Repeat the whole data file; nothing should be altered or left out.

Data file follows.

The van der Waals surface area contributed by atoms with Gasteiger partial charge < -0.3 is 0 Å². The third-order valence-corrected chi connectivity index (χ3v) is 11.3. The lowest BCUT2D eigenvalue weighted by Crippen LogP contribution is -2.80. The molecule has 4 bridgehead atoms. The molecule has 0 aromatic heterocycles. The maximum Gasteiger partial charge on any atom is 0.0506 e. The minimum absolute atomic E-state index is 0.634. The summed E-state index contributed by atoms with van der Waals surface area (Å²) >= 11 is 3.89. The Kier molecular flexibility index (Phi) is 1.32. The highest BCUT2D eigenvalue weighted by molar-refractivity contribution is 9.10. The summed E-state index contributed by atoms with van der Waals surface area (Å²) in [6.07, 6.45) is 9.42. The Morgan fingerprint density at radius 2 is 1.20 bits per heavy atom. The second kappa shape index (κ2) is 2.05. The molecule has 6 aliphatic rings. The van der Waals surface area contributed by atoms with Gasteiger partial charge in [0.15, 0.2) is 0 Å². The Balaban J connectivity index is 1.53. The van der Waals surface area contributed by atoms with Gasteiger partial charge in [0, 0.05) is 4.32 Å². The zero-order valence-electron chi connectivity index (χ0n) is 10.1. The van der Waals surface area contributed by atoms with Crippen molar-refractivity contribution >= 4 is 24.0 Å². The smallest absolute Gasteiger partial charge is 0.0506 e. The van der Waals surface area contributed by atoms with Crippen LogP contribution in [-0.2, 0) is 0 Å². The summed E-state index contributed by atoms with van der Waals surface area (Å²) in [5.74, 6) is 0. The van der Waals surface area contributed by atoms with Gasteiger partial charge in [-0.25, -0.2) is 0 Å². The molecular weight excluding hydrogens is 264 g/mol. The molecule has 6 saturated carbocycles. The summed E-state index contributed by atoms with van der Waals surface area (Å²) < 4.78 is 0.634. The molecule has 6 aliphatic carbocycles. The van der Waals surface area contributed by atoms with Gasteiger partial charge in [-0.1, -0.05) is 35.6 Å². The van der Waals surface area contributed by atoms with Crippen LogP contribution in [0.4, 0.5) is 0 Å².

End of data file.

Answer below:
The van der Waals surface area contributed by atoms with Gasteiger partial charge < -0.3 is 0 Å². The third-order valence-corrected chi connectivity index (χ3v) is 11.3. The lowest BCUT2D eigenvalue weighted by Crippen LogP contribution is -2.80. The molecule has 4 bridgehead atoms. The molecule has 0 aromatic heterocycles. The maximum Gasteiger partial charge on any atom is 0.0506 e. The minimum absolute atomic E-state index is 0.634. The summed E-state index contributed by atoms with van der Waals surface area (Å²) >= 11 is 3.89. The Kier molecular flexibility index (Phi) is 1.32. The highest BCUT2D eigenvalue weighted by molar-refractivity contribution is 9.10. The summed E-state index contributed by atoms with van der Waals surface area (Å²) in [6.07, 6.45) is 9.42. The Morgan fingerprint density at radius 2 is 1.20 bits per heavy atom. The second kappa shape index (κ2) is 2.05. The molecule has 6 aliphatic rings. The van der Waals surface area contributed by atoms with Gasteiger partial charge in [0.15, 0.2) is 0 Å². The Balaban J connectivity index is 1.53. The van der Waals surface area contributed by atoms with Gasteiger partial charge in [0, 0.05) is 4.32 Å². The zero-order valence-electron chi connectivity index (χ0n) is 10.1. The van der Waals surface area contributed by atoms with Crippen molar-refractivity contribution >= 4 is 24.0 Å². The smallest absolute Gasteiger partial charge is 0.0506 e. The van der Waals surface area contributed by atoms with Crippen LogP contribution in [-0.2, 0) is 0 Å². The summed E-state index contributed by atoms with van der Waals surface area (Å²) in [5.74, 6) is 0. The van der Waals surface area contributed by atoms with Gasteiger partial charge in [-0.25, -0.2) is 0 Å². The molecular weight excluding hydrogens is 264 g/mol. The molecule has 6 saturated carbocycles. The summed E-state index contributed by atoms with van der Waals surface area (Å²) < 4.78 is 0.634. The molecule has 6 aliphatic carbocycles. The van der Waals surface area contributed by atoms with Gasteiger partial charge in [-0.1, -0.05) is 35.6 Å². The van der Waals surface area contributed by atoms with Crippen LogP contribution in [0.4, 0.5) is 0 Å².